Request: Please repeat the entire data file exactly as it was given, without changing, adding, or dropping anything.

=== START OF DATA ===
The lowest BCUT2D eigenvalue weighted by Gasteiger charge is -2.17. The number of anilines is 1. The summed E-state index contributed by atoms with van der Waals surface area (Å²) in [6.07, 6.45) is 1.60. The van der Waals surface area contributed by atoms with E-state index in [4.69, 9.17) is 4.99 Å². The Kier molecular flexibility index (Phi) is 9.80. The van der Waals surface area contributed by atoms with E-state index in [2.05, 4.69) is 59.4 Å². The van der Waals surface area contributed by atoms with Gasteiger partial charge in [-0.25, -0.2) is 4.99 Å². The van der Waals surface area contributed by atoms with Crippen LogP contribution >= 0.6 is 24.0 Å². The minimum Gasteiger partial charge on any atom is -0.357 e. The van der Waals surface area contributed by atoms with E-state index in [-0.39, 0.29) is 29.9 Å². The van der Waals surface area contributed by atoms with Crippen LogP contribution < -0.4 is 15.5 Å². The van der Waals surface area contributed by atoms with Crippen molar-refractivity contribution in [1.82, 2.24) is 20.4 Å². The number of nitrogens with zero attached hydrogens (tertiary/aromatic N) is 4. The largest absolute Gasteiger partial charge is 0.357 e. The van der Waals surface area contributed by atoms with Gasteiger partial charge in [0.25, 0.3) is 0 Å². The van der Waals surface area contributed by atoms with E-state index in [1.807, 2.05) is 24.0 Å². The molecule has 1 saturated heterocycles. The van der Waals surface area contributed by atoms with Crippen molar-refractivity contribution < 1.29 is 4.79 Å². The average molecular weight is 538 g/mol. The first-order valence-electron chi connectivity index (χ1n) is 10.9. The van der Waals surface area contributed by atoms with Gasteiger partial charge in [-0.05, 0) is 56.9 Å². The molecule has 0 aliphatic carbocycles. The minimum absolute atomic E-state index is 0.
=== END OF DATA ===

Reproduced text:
The lowest BCUT2D eigenvalue weighted by Gasteiger charge is -2.17. The number of anilines is 1. The summed E-state index contributed by atoms with van der Waals surface area (Å²) in [6.07, 6.45) is 1.60. The van der Waals surface area contributed by atoms with E-state index in [4.69, 9.17) is 4.99 Å². The Kier molecular flexibility index (Phi) is 9.80. The van der Waals surface area contributed by atoms with E-state index in [2.05, 4.69) is 59.4 Å². The van der Waals surface area contributed by atoms with Gasteiger partial charge in [-0.25, -0.2) is 4.99 Å². The van der Waals surface area contributed by atoms with Crippen LogP contribution >= 0.6 is 24.0 Å². The minimum Gasteiger partial charge on any atom is -0.357 e. The van der Waals surface area contributed by atoms with E-state index in [-0.39, 0.29) is 29.9 Å². The van der Waals surface area contributed by atoms with Crippen LogP contribution < -0.4 is 15.5 Å². The van der Waals surface area contributed by atoms with Crippen molar-refractivity contribution in [1.82, 2.24) is 20.4 Å². The number of nitrogens with zero attached hydrogens (tertiary/aromatic N) is 4. The largest absolute Gasteiger partial charge is 0.357 e. The van der Waals surface area contributed by atoms with Gasteiger partial charge in [0.25, 0.3) is 0 Å². The van der Waals surface area contributed by atoms with E-state index in [1.807, 2.05) is 24.0 Å². The molecule has 1 saturated heterocycles. The van der Waals surface area contributed by atoms with Crippen molar-refractivity contribution < 1.29 is 4.79 Å². The average molecular weight is 538 g/mol. The first-order valence-electron chi connectivity index (χ1n) is 10.9. The van der Waals surface area contributed by atoms with Gasteiger partial charge in [-0.05, 0) is 56.9 Å². The molecule has 0 aliphatic carbocycles. The minimum absolute atomic E-state index is 0.